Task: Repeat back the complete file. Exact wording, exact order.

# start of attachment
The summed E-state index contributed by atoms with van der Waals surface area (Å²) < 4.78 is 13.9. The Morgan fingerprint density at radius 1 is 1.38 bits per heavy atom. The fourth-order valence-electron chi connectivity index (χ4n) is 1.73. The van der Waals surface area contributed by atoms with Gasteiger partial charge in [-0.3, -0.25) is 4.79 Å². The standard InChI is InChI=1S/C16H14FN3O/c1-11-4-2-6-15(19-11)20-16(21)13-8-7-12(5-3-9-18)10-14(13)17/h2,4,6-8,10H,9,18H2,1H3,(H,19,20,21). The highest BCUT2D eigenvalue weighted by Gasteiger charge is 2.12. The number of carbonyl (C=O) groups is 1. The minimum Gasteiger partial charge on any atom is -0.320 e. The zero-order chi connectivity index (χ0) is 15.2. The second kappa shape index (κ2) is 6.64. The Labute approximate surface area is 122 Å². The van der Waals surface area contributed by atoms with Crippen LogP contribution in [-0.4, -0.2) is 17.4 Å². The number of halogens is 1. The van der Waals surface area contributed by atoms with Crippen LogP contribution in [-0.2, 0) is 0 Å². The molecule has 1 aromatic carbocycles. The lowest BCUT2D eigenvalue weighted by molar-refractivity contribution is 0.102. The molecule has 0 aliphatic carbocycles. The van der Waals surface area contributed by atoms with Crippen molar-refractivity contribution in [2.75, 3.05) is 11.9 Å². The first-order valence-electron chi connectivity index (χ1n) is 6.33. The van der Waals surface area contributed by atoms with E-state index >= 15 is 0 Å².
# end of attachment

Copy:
The summed E-state index contributed by atoms with van der Waals surface area (Å²) < 4.78 is 13.9. The Morgan fingerprint density at radius 1 is 1.38 bits per heavy atom. The fourth-order valence-electron chi connectivity index (χ4n) is 1.73. The van der Waals surface area contributed by atoms with Gasteiger partial charge in [-0.3, -0.25) is 4.79 Å². The standard InChI is InChI=1S/C16H14FN3O/c1-11-4-2-6-15(19-11)20-16(21)13-8-7-12(5-3-9-18)10-14(13)17/h2,4,6-8,10H,9,18H2,1H3,(H,19,20,21). The highest BCUT2D eigenvalue weighted by Gasteiger charge is 2.12. The number of carbonyl (C=O) groups is 1. The minimum Gasteiger partial charge on any atom is -0.320 e. The zero-order chi connectivity index (χ0) is 15.2. The second kappa shape index (κ2) is 6.64. The Labute approximate surface area is 122 Å². The van der Waals surface area contributed by atoms with Crippen LogP contribution in [-0.4, -0.2) is 17.4 Å². The number of halogens is 1. The van der Waals surface area contributed by atoms with Crippen LogP contribution in [-0.2, 0) is 0 Å². The molecule has 1 aromatic carbocycles. The lowest BCUT2D eigenvalue weighted by molar-refractivity contribution is 0.102. The molecule has 0 aliphatic carbocycles. The van der Waals surface area contributed by atoms with Crippen molar-refractivity contribution in [2.75, 3.05) is 11.9 Å². The first-order valence-electron chi connectivity index (χ1n) is 6.33. The van der Waals surface area contributed by atoms with E-state index >= 15 is 0 Å².